Abstract: The only legal defense today for affirmative action in college admissions is the argument that students benefit from engaging with a diverse student body on campus. Causal evidence supporting the relationship between campus diversity and student outcomes is limited due to the luck of exogenous variation in student exposure to different types of diversity. Enrolling more foreign students is an important dimension along which schools can increase student diversity, and the increase in foreign students has reshaped the diversity of American college campuses in the last two decades. By combining the plausibly exogenous variation in exposure to foreign students with the panel structure and richness of several college surveys, we estimate causal impacts of having more international peers on a wide range of student attitudes, social behaviors, and educational outcomes. We assess how these impacts vary by student backgrounds using newly developed methods in machine learning. Our results contribute clarifying quantitative evidence to longstanding debates over the value of different types of diversity on college campuses.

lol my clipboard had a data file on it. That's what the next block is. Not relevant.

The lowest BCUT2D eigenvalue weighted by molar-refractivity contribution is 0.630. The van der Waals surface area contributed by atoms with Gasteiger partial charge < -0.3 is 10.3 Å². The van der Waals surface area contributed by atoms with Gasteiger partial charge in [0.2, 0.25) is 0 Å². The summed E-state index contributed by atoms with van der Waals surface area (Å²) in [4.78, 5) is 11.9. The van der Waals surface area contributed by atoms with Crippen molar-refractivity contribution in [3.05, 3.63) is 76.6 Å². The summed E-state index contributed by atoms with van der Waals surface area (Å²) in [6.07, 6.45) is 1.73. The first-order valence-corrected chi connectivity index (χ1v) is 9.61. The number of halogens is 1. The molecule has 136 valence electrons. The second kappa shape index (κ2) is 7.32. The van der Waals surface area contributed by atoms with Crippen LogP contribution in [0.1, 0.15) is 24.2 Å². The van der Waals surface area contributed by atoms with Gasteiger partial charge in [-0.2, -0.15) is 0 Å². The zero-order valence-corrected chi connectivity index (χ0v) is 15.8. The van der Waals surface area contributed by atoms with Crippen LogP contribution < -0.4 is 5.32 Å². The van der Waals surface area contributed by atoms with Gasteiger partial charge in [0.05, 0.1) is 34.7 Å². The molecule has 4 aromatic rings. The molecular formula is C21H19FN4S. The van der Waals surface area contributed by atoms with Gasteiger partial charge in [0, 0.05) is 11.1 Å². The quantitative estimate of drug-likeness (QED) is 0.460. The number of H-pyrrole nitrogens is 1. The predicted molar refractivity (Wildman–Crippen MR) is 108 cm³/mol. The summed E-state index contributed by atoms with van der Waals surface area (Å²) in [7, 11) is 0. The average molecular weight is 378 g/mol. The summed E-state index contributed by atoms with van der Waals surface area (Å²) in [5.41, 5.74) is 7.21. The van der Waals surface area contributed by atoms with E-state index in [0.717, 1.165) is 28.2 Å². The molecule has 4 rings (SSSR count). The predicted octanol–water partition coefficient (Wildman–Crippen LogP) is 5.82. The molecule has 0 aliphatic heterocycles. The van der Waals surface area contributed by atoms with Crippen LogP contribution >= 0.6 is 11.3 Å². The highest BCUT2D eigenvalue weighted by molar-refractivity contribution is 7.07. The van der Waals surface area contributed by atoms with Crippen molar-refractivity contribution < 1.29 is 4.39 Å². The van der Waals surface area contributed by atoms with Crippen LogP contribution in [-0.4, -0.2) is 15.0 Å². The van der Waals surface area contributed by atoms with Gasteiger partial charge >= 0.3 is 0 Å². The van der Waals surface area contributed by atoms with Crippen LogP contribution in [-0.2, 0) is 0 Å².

Gender Differences in Job Characteristics Sorting
with Qinyue Luo
Abstract: Recent literature find that job-specific characteristics such as soft skill requirement and work flexibility are important in explaining differences in earnings. We study whether female and male job seekers sort into jobs with these features differently. We scrape data on millions of online job postings and their application composition by gender. We use machine learning methods to analyze textual data and look for job characteristics that have the highest predictive power for the female-to-male application ratio. We link these characteristics to posted salaries and study the implication of differences in sorting on gender wage gap.
Best and Brightest? International Students’ Decision to Attend College in the U.S.
with Jessica Howell and Jonathan Smith
Labor Market Concentration, Wage, and Gender Discrimination